When and Why You Might Want to Control Your Stims

I’m a big believer in stimming.  Even before I knew I was autistic, I was always a big stimmer – constantly fidgeting, bouncing, biting things, etc.  In general, I think everyone should be free to stim as they like.  But I also have a controversial idea: I believe that there are times and situations in which you should control your stims.  Wait, don’t close the window yet!  I absolutely do not condone “quiet hands” or suppressing stims for no reason.  What I mean is that, as an adult, you should be able to choose what stims you use, whether at home, at work, or in public.    

I’m not talking about stopping stims, just redirecting them into a stim that will give the same effect without causing problems or drawing unwanted attention. 

Still with me?  Good, let’s talk about it.  

A Note on Harmful Stims

Some stims like headbanging, scratching, biting oneself or others, etc., need to be addressed in any situation.  Stimming, especially this kind, is communication, so find out why the harmful stim is going on and address the cause.  Then the harmful stim should dissipate or transform into another kind of stimming behavior.

There’s another side to that, though.  Some stims can look harmful without being so.  For example, I love to thump my chest.  When I hit my sternum just right, I get nice big vibrations that resonate through my whole torso and it can be really calming.  I never hit myself hard enough to bruise or anything, but it looks kind of rough – so I choose not to do it in front of people.  Anything that makes people think you’re being violent or out of control is not something you want to do in public, for your own safety.

Socially Inappropriate Stims

I know, I know, we’re all socially inappropriate – but here I mean stims that might frighten people or create a dangerous situation in public.  For instance, a friend of mine is a special education teacher and is on the spectrum herself.  She told me that one of her students stimmed by spinning in circles.  This sounds like fun to me, but it doesn’t go over too well in a school setting and I’ve never seen a job where you could do that.  That said, maybe you could spin in an office chair now and then throughout the workday.  Those things twist really well, too.  What else could give the same kind of vestibular stimulation?    

Another student I heard about stimmed by repeating a phrase – usually something from a movie or video game – and that phrase might be harmless or might be offensive or even violent, depending on the day.  My first thought about this is to create a list of phrases you could use and pick one for each day.  I don’t know much about this kind of stim, myself – anyone have other ideas?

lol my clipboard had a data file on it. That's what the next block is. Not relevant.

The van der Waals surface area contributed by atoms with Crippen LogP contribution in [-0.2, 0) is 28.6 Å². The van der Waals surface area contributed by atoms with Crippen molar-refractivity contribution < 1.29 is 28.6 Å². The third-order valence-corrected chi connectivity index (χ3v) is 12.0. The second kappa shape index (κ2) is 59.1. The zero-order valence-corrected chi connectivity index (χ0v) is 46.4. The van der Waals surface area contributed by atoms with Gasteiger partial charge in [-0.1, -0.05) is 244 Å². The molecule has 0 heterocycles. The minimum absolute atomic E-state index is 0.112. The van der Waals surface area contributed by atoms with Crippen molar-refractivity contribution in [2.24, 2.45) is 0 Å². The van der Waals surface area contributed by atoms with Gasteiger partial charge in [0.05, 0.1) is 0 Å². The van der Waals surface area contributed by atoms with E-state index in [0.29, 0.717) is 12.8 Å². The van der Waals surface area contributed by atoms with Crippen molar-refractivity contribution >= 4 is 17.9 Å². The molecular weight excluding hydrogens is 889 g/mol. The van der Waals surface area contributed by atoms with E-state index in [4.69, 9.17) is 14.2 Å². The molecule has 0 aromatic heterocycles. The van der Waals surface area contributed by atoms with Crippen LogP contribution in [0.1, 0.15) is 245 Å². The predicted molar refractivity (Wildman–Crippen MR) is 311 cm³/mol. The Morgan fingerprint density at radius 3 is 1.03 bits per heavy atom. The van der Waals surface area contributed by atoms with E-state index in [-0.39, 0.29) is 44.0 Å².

“In Public” Stimming

Here’s my biggest thing: I want to stim all the time, I just don’t want people staring at me or giving me crap for doing it.  I don’t think that’s really so much to ask.  Unfortunately, a lot of the NT world hasn’t figured that out yet.  So, just like I’ve come up with some office-safe stimming options, I have a set of “public” stimming choices. 

If I just want to keep my hands busy, a fidget cube is great, or even a simple hair tie on my wrist.  I do rock in public, but I usually keep it smaller than I would at home.  I’ve even been known to use my headphones (with or without music playing) as a cover for bouncing on the balls of my feet or tapping my feet.

Isn’t That Just Masking, Though?

It’s a good point.  Changing your stimming behavior based on where you are and what you’re doing might be considered masking.  It could also be considered self-preservation, seeing as showing off one’s autism can be a magnet for bad treatment.  Or maybe it’s more like code-switching: speaking and behaving in one way among one group of people and another way around another set of people.  Or perhaps it’s a step on the way to full autism acceptance. 

I don’t mean to imply that any autistic person should completely suppress their stims for any reason.  I don’t even want NT people to feel the need to hide their “weirdness”.  (Come on, NTs, it’s fun to be weird!)  But everyone knows that you act one way with family, and another way with co-workers, and still another way with strangers you interact with during the day.     

Personally, I think choosing your stims intentionally is part of being a well-functioning autistic adult, just like working out how to keep your bills paid and learning to keep yourself fed.  Just as with other aspects of adult life, you don’t need to force your brain into someone else’s mold.  Instead, work with your brain to achieve the same ends in your own way, including using stimming to keep yourself regulated and calm.

What do you think – am I way out of line here?  Do you have thoughts about “public” stimming possibilities?  Do you change your stimming behaviors at work or at school?  Is it a challenge for you to do that?     

When and why you might want to control your stims

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